Export (0) Print
Expand All
0 out of 1 rated this helpful - Rate this topic

DNS Load Balancing

 

Topic Last Modified: 2014-01-15

Lync Server enables DNS load balancing, a software solution that can greatly reduce the administration overhead for load balancing on your network. DNS load balancing balances the network traffic that is unique to Lync Server, such as SIP traffic and media traffic.

If you deploy DNS load balancing, your organization’s administration overhead for hardware load balancers will be minimized. Additionally, complex troubleshooting of problems related to misconfiguration of load balancers for SIP traffic will be eliminated. You can also prevent server connections so that you can take servers offline. DNS load balancing also ensures that hardware load balancer problems do not affect elements of SIP traffic such as basic call routing.

If you use DNS load balancing, you may also be able to purchase lower-cost hardware load balancers than if you used the hardware load balancers for all types of traffic. You should use load balancers that have passed interoperability qualification testing with Lync Server. For details about load balancer interoperability testing, see "Lync Server 2010 Load Balancer Partners" at http://go.microsoft.com/fwlink/p/?linkId=202452.

DNS load balancing is supported for Front End pools, Edge Server pools, Director pools, and stand-alone Mediation Server pools.

You can use DNS load balancing for the SIP traffic on Front End pools and Director pools. With DNS load balancing deployed, you still need to also use hardware load balancers for these pools, but only for client-to-server HTTPS traffic. The hardware load balancer is used for HTTPS traffic from clients over ports 443 and 80.

Although you still need hardware load balancers for these pools, their setup and administration will be primarily for HTTPS traffic, which the administrators of hardware load balancers are accustomed to.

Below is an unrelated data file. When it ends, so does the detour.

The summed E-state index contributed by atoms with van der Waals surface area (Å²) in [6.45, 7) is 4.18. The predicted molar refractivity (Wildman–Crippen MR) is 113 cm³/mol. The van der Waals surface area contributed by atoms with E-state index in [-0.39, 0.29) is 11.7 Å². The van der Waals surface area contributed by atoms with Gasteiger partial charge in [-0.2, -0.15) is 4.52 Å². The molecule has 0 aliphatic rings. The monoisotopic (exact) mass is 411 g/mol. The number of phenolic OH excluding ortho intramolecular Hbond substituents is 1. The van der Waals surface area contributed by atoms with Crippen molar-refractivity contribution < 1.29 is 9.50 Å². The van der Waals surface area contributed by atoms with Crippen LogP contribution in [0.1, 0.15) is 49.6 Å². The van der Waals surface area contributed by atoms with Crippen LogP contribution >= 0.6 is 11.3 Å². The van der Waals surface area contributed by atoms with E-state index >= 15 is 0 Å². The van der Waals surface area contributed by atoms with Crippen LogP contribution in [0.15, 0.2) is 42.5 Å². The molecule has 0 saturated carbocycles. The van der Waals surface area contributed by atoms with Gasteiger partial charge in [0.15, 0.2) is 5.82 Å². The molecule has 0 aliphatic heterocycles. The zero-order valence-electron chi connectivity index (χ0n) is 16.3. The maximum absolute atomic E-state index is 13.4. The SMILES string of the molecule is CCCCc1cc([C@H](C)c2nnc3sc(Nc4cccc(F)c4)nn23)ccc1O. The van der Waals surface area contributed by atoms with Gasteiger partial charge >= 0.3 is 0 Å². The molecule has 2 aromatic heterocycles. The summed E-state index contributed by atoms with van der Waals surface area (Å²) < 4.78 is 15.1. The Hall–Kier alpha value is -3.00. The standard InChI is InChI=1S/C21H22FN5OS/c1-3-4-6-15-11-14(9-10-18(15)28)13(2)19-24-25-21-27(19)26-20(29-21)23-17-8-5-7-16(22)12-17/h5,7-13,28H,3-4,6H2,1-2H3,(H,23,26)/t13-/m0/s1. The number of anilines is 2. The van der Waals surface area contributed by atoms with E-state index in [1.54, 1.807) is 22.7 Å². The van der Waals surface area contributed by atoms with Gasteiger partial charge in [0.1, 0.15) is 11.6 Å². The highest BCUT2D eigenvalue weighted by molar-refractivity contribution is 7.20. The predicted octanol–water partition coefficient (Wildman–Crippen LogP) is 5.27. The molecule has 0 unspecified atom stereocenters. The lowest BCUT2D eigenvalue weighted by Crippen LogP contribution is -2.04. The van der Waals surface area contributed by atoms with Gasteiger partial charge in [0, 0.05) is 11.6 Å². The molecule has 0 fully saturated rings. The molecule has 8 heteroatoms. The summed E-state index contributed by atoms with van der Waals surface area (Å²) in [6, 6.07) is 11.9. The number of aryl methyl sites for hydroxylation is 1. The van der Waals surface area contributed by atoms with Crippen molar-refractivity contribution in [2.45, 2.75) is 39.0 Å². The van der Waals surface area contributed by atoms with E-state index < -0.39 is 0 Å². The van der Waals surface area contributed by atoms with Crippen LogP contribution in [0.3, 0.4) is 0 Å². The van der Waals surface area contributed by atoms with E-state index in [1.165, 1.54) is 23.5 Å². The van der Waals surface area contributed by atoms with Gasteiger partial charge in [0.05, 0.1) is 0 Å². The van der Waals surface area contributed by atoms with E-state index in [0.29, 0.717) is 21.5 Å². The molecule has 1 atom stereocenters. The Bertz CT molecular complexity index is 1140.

DNS load balancing supports automatic failover only for servers running Lync Server 2013 or Lync Server 2010, and for Lync 2013 and Lync 2010 clients. Earlier versions of clients and Office Communications Server can still connect to pools running DNS load balancing, but if they cannot make a connection to the first server that DNS load balancing refers them to, they are unable to fail over to another server in the pool.

Additionally, if you are using Exchange UM, you must use a minimum of Exchange 2010 SP1 to get support for Lync Server DNS load balancing. If you use an earlier version of Exchange, your users will not have failover capabilities for these Exchange UM scenarios:

  • Playing their Enterprise Voice voice mail on their phone

  • Transferring calls from an Exchange UM Auto Attendant

All other Exchange UM scenarios will work properly.

Deploying DNS load balancing on Front End pools and Director pools requires you to perform a couple of extra steps with FQDNs and DNS records.

  • A pool that uses DNS load balancing must have two FQDNs: the regular pool FQDN that is used by DNS load balancing (such as pool01.contoso.com), and resolves to the physical IPs of the servers in the pool, and another FQDN for the pool’s Web services (such as web01.contoso.com), which resolves to virtual IP address of the pool.

    In Topology Builder, if you want to deploy DNS load balancing for a pool, to create this extra FQDN for the pool’s Web services you must select the Override internal Web Services pool FQDN check box and type the FQDN, in the Specify the Web Services URLs for this Pool page.

  • To support the FQDN used by DNS load balancing, you must provision DNS to resolve the pool FQDN (such as pool01.contoso.com) to the IP addresses of all the servers in the pool (for example, 192.168.1.1, 192.168.1.2, and so on). You should include only the IP addresses of servers that are currently deployed.

    warningWarning:
    If you have more than one Front End pool or Front End Server the external Web services FQDN must be unique. For example, if you define the external Web services FQDN of a Front End Server as pool01.contoso.com, you cannot use pool01.contoso.com for another Front End pool or Front End Server. If you are also deploying Directors, the external Web services FQDN defined for any Director or Director pool must be unique from any other Director or Director pool as well as any Front End pool or Front End Server. If decide to override the Internal web services with a self-defined FQDN, each FQDN must be unique from any other Front End pool, Director or a Director pool.